On the more classical side you'll find a FANTASTIC arrangement of Django's Mass for the Romany people beautifully arranged by Evan Price for wind quintet performed by the Aeros Quintet. ALL fans of Django NED to hear this! This is actually a medley as the mass then goes into Django's Improvisation #1 done collectivelly by Mehling's guitar with the Aeros quintet. Brilliant!

Further examples of classical influence are shown by Hot Club's full band arrangement of Django's Improvisation #3. Ending the album is the meloncholy duo of Mehling's guitar and Price's violin doing Claude Debussy's Claire de Lune.

Additional gems to the album showcase Mehling's banjo on Jelly Roll Morton's The Pearls, Evan Price playing saw on Mehling's Waltz for MC Escher. You'll find latin rhythms on Hot Club's rendition of Choro by Hector Villa Lobos as well as Django's Bolero (not troublant bolero - do your homework!) and the whold game jamming HARD on George Brassen's Les Copanins D'abord, being the only non period composition on the album.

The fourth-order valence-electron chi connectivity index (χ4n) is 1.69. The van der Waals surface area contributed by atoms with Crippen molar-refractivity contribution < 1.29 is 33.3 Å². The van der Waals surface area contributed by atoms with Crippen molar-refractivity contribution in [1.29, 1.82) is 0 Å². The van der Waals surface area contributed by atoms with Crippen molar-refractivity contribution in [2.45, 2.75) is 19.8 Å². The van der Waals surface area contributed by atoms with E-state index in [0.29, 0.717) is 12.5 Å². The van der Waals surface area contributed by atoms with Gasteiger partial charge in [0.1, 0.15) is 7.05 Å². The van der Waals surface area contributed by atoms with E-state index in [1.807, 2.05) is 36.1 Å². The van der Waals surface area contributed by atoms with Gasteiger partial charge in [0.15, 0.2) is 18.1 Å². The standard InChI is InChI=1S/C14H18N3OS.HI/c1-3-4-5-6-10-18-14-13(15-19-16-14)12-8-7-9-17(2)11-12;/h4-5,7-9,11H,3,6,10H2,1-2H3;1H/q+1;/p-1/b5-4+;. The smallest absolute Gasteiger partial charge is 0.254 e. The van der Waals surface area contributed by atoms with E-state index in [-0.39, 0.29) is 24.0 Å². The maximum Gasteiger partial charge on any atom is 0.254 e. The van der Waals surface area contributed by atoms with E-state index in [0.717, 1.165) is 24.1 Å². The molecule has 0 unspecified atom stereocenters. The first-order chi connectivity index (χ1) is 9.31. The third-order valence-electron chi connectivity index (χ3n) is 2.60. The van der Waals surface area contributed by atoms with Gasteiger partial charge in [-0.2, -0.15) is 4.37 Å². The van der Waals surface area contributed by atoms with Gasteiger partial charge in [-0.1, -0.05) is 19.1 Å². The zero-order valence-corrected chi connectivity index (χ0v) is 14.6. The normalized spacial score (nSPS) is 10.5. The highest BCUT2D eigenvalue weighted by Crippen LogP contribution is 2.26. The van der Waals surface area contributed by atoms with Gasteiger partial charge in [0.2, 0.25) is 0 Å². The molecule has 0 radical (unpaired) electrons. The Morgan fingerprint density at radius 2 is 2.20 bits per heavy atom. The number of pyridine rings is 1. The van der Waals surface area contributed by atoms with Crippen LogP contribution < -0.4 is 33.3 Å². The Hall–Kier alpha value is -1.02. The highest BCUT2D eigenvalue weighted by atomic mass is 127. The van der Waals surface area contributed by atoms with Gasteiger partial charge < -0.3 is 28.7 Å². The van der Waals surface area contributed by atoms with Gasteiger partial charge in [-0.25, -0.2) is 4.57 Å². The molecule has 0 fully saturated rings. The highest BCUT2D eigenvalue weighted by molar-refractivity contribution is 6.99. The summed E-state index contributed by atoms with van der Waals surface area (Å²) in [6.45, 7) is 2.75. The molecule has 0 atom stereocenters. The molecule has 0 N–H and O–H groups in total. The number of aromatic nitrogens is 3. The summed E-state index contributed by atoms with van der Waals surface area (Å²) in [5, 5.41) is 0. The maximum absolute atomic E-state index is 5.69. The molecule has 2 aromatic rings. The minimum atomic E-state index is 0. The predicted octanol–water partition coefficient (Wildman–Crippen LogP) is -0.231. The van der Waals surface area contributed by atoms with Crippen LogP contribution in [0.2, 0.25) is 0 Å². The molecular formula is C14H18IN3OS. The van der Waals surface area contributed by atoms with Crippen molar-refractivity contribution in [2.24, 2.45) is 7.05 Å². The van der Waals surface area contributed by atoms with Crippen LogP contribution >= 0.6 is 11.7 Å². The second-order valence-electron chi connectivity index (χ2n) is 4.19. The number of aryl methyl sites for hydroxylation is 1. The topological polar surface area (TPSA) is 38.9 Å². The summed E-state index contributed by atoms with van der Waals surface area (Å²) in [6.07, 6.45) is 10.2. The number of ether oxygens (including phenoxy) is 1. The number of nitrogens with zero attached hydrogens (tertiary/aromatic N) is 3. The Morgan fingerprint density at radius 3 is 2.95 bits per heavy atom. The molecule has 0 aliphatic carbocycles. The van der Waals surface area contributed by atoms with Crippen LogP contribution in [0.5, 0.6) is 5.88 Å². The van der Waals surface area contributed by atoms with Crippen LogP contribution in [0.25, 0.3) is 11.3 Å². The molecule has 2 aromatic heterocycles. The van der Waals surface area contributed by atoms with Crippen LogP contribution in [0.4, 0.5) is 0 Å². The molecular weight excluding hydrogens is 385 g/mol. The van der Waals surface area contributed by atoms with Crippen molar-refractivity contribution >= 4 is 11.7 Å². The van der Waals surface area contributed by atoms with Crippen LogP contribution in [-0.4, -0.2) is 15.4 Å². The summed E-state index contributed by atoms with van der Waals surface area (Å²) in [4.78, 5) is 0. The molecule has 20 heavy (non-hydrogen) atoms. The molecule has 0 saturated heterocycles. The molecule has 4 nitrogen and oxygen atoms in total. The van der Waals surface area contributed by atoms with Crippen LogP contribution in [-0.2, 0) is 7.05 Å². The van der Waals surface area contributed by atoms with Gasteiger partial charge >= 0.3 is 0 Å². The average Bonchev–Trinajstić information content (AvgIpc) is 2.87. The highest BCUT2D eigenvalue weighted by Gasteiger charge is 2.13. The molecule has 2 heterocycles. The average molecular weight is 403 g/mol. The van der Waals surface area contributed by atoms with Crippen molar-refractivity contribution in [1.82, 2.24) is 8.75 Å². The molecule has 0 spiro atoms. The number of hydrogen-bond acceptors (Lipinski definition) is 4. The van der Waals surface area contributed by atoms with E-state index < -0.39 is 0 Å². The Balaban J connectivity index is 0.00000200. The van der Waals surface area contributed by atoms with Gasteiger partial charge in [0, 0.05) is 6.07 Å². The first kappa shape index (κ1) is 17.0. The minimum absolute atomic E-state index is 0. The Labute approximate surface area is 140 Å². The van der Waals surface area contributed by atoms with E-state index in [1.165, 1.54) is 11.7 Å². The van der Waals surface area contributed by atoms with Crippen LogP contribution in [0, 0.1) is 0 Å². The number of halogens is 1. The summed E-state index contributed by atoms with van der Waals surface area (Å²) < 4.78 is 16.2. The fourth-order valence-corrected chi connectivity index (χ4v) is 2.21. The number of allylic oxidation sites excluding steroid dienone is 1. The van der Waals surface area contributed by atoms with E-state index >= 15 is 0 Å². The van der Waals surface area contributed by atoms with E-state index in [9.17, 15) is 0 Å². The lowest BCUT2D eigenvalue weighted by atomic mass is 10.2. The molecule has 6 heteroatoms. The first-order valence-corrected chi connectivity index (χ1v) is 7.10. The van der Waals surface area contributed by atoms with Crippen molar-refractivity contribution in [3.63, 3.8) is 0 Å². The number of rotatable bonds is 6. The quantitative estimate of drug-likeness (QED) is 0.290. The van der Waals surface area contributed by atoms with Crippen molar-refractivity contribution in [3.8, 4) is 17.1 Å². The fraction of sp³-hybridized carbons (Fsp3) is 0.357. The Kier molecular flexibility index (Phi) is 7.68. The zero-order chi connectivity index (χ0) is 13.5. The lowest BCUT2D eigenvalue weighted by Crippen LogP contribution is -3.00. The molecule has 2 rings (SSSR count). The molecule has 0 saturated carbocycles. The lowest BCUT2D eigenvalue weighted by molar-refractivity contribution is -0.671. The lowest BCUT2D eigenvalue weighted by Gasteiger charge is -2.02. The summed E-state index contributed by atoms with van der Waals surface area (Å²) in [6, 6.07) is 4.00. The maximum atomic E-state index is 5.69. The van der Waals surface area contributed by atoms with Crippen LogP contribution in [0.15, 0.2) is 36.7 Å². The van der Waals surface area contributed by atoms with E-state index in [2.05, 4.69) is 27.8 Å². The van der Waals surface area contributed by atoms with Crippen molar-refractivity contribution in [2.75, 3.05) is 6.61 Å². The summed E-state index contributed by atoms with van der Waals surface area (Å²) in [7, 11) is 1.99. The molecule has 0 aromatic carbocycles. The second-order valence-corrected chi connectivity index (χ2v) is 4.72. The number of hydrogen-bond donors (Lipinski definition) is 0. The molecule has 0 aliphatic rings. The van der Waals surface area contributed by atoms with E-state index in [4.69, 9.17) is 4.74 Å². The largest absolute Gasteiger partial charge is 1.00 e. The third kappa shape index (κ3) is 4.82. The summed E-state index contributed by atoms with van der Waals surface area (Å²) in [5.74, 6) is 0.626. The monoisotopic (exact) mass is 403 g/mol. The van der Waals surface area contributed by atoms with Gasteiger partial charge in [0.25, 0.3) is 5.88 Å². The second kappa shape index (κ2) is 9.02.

All in all I highly recommend this album as it showcases some of Django's less often played compositions as well as fantastic originals and brilliant arrangements. The arrangement of the Mass?Improvisation #1 and Improvisation #3 alone make the album worth it in my opinion. Do yourself a favor and check this out because this is one of the few gypsy jazz albums I've heard in a LONG time that made me think, "wow this is really fresh and different". The recording quality is fabulous as well.

It's not on cdbaby yet but should be soon. In the meantime you can find more info at